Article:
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Pirates Visit Geevor

Posted: November 26, 2019
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Pirates Visit Geevor

In a break from their training routine, the Cornish Pirates visited Geevor Tin Mine at Pendeen this week, where near the location’s dramatic Cornish coastline they were not only given the warmest of welcomes but also found it immensely interesting.

Geevor’s guides brought the story of Cornwall’s rich industrial past to life, recalling that Geevor consisted of more than 100 miles of tunnels that stretched a mile underneath the sea. The Pirates experienced the 18th century underground tour, explored abandoned buildings, and participated in much, much more. Also, at the end, they rightly enjoyed a good old Cornish pasty!

Since its closure in 1990 the tin mine has operated as a museum and education centre for Cornish mining, keeping this vital part of history alive. It is one of the largest preserved mine sites in the country and a Cornish Mining World Heritage Site.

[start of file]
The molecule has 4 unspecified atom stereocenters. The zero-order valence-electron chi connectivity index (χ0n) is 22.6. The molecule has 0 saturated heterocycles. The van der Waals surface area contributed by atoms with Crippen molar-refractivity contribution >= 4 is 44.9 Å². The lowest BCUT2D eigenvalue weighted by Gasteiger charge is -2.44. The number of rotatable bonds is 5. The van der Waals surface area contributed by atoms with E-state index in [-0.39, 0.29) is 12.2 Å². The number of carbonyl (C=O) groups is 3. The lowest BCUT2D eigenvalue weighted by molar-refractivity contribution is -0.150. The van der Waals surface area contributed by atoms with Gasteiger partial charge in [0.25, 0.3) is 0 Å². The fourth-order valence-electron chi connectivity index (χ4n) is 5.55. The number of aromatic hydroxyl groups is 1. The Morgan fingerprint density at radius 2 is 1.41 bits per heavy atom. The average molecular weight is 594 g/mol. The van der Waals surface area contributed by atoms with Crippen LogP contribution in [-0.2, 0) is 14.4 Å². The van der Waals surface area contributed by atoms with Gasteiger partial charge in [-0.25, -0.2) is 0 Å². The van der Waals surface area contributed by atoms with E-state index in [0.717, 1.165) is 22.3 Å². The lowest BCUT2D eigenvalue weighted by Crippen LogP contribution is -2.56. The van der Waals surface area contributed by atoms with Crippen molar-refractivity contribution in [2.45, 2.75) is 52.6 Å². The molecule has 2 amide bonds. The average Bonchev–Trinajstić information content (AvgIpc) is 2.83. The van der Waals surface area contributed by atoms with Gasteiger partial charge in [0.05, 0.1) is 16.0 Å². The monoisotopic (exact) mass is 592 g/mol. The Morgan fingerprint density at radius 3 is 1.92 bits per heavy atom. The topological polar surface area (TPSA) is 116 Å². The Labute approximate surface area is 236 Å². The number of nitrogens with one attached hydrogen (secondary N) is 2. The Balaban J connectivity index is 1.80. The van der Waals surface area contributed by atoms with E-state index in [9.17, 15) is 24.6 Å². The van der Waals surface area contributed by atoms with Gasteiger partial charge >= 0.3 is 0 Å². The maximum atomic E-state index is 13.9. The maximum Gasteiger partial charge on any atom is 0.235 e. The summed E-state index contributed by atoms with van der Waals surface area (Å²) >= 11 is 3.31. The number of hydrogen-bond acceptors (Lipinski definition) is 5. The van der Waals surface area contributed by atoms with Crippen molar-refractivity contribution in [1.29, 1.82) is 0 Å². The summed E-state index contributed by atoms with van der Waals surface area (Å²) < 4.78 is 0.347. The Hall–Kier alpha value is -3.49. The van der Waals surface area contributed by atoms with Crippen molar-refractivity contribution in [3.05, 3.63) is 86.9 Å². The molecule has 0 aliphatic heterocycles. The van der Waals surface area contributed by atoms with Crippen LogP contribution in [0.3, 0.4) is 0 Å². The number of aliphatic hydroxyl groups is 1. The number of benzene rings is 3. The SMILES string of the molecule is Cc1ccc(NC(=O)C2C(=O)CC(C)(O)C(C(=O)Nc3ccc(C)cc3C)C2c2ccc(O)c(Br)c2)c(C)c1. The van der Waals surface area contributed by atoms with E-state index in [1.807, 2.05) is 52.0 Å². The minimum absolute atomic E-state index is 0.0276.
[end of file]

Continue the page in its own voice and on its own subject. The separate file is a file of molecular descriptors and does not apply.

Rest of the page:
Jack Roberts, Head Guide at Geevor, commented:

It was a very successful day, the players seemed to have a great appreciation for the history of Geevor and were a good laugh!

Thanks to all that organised the visit and especially to Brian for the great photos. Also, best wishes for the rest of the season.

For more information about Geevor, please visit:


Geevor Tin Mine – A Brief History

Geevor Tin Mine Limited was established in 1911. It remained in business until 1990 and over that time it brought up 4.5 million tons of raw ore and produced some 50,000 tons of black tin.

Though Geevor is a 20th-century mine it stands in an area that has been mined for thousands of years. As you explore the site it is astonishing to think that below your feet are a vast network of mine shafts and tunnels stretching out far under the sea.

Geevor was the last working mine in the West Penwith region and closed its doors in 1991 after nearly three centuries of continuous tin mining. Former miners stepped in to ensure that the mine and its historical machinery and buildings were not lost to decay. Volunteers help maintain the site as it was and operate the huge museum and heritage centre museum.

One of the volunteers, former miner Dennis Way, helped link the visit to Geevor by the Cornish Pirates, where he is also a stalwart volunteer.

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